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The Daily Utah Chronicle

The University of Utah's Independent Student Voice

The Daily Utah Chronicle

The University of Utah's Independent Student Voice

The Daily Utah Chronicle

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Speaker discusses American Indian law, rising number of American Indian lawyers

U professor Charles F. Wilkinson spoke about his expertise, American Indian Law, as a guest speaker in the annual William H. Leary lecture at the College of Law.

Wilkinson discussed how American Indian tribes have risen over the years with members of the tribes becoming accomplished law school students and, eventually, lawyers.

“In the 1960s, for the Navajos, the main goal was to create Indian lawyers, and there were about 12 at the time,” Wilkinson said. “In the summer of ’68, there were about 30 to 40 potential (American Indian) law students who were involved in intensive curriculum and training to become lawyers.”

Wilkinson emphasized in his speech that the tribes struggled with the government to obtain equal opportunity for their members as well as their reservations. He said the leaders of the tribes fought back against the government until the U.S. Supreme Court ruled in their favor.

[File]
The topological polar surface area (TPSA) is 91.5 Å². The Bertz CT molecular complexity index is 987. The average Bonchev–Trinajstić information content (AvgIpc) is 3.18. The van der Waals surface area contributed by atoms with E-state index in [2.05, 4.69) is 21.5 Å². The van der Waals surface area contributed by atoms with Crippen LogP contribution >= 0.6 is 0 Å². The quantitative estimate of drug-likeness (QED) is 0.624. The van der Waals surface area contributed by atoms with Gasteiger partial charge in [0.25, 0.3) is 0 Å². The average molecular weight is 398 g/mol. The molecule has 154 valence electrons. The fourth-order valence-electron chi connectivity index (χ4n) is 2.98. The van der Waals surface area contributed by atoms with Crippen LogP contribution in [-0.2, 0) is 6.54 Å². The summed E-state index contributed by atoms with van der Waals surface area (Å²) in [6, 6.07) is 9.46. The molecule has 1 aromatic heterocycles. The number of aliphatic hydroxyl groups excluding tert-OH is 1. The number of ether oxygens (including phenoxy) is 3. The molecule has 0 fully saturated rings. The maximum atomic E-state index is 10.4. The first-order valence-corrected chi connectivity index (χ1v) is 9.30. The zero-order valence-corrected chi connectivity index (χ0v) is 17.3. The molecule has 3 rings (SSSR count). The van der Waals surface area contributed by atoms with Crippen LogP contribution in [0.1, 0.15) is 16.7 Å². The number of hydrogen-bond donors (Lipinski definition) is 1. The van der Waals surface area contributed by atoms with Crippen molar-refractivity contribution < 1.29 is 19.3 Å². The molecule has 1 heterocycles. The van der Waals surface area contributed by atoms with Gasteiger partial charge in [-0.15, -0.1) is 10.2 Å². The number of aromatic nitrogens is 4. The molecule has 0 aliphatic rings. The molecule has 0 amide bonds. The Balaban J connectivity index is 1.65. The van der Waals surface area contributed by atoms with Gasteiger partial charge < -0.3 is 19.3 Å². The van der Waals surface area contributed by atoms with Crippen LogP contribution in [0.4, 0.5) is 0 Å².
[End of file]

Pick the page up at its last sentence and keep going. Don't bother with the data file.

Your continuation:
“In 1959, the Supreme Court ruled in favor to the land, taxation and resource rights in most cases, big and small,” Wilkinson said.

He also said that once the Supreme Court had made decisions that would benefit the tribes, the years ahead would not always bring success.

Wilkinson emphasized how important the reservations and tribe members were to the leaders, which brought the success that American Indian tribes have today in the legal world.

“The persistence of the tribes has led to a surprising dynamic,” Wilkinson said. “Within over 20 tribes, there are 300 or more government employees, excluding gaming operations.”

Wilkinson explained that nearly 58 million acres of land in the continental United States are inhabited by the American Indian tribe reservations.

Today there are around 2,000 American-Indian lawyers and, since the ’80s, American Indian law has remained one of the most active areas in the Supreme Court.

Nancy Kirkpatrick, political science major, said she was surprised by the detail and information Wilkinson included in his lecture.

“At first I came here to receive extra credit for one of my courses, but I found this specific lecture really interesting, and I learned a lot about American Indian law (that) I would not ever have known,” Kirkpatrick said.

Each year, an accomplished scholar is asked by the law school to come and speak in his or her department of expertise.

“We have had great success in the past with attaining leading scholars from around the nation,” said Scott Matheson, dean of the S.J. Quinney College of Law. “This year’s lecturer is one of the leading scholars in land law and American Indian law, and he is quite the educated and eloquent speaker.”

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